Book Review: Starting from Zero

Starting from Zero: Reconstructing Downtown New York by Michael Sorkin
Routledge, 2003
Paperback, 144 pages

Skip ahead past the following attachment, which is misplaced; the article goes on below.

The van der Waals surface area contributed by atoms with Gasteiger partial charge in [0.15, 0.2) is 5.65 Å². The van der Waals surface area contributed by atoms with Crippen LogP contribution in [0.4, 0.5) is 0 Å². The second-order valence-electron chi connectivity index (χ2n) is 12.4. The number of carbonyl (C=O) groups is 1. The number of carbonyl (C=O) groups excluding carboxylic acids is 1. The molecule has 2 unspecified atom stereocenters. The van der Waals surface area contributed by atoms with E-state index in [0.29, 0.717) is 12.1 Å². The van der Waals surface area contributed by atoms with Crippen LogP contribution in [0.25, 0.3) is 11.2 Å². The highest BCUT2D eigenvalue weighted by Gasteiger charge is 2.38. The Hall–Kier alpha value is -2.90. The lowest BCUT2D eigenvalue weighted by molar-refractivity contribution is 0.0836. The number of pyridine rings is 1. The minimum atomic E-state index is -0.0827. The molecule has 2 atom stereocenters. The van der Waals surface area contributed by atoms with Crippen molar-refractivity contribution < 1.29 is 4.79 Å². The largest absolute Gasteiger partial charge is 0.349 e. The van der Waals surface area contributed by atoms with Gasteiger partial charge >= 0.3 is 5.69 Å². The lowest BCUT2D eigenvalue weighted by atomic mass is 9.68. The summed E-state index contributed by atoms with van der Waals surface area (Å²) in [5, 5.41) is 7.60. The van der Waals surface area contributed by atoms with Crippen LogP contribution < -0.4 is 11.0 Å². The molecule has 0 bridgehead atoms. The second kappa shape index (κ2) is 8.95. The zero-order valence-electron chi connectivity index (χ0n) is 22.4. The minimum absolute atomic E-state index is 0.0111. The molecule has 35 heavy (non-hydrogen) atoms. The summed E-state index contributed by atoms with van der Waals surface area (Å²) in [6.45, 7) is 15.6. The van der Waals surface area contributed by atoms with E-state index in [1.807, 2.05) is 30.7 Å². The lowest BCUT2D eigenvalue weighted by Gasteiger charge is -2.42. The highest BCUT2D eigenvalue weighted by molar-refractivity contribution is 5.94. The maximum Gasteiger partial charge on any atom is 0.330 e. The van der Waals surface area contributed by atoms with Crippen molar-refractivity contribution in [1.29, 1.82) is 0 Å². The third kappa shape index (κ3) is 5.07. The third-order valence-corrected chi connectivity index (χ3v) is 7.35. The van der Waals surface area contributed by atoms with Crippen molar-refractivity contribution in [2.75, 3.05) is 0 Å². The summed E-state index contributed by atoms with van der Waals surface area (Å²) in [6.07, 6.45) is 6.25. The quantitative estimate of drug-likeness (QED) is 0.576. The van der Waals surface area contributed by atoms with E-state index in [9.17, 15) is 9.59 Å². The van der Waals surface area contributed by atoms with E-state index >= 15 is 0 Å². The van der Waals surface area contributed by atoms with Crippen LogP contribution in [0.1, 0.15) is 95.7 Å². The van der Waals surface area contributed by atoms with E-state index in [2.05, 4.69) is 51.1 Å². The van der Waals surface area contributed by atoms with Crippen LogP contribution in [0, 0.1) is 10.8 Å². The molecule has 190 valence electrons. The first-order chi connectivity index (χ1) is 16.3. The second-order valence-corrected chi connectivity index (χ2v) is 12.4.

Compiling articles from Architectural Record, Metropolis, Slate, a chapter from 2002's After the World Trade Center, and new material, Zero criticizes not only the designs for the reconstruction of the World Trade Center site (common in the mainstream press), but also the process leading up to the designs (uncommon in same). Mostly, Sorkin questions the commercial drive to replace ten million square feet of office space and the public's acceptance of this architectural program for the site's reconstruction. Rather than solely feature Sorkin's ramblings on the business-as-usual undertakings, we are also treated to the writer/practitioners own plans for the area, not limited to the immediate World Trade Center site. His ideas use the opportunity of rebuilding to affect greater change, imbuing downtown with green space and pedestrian areas, while spreading the millions of square feet of office space to other parts of downtown, uptown and other boroughs. Sorkin's recognizable drawings and designs might not be for everyone, but his words ring true when taking extra time and thought to construct something fitting on a site of such grief.


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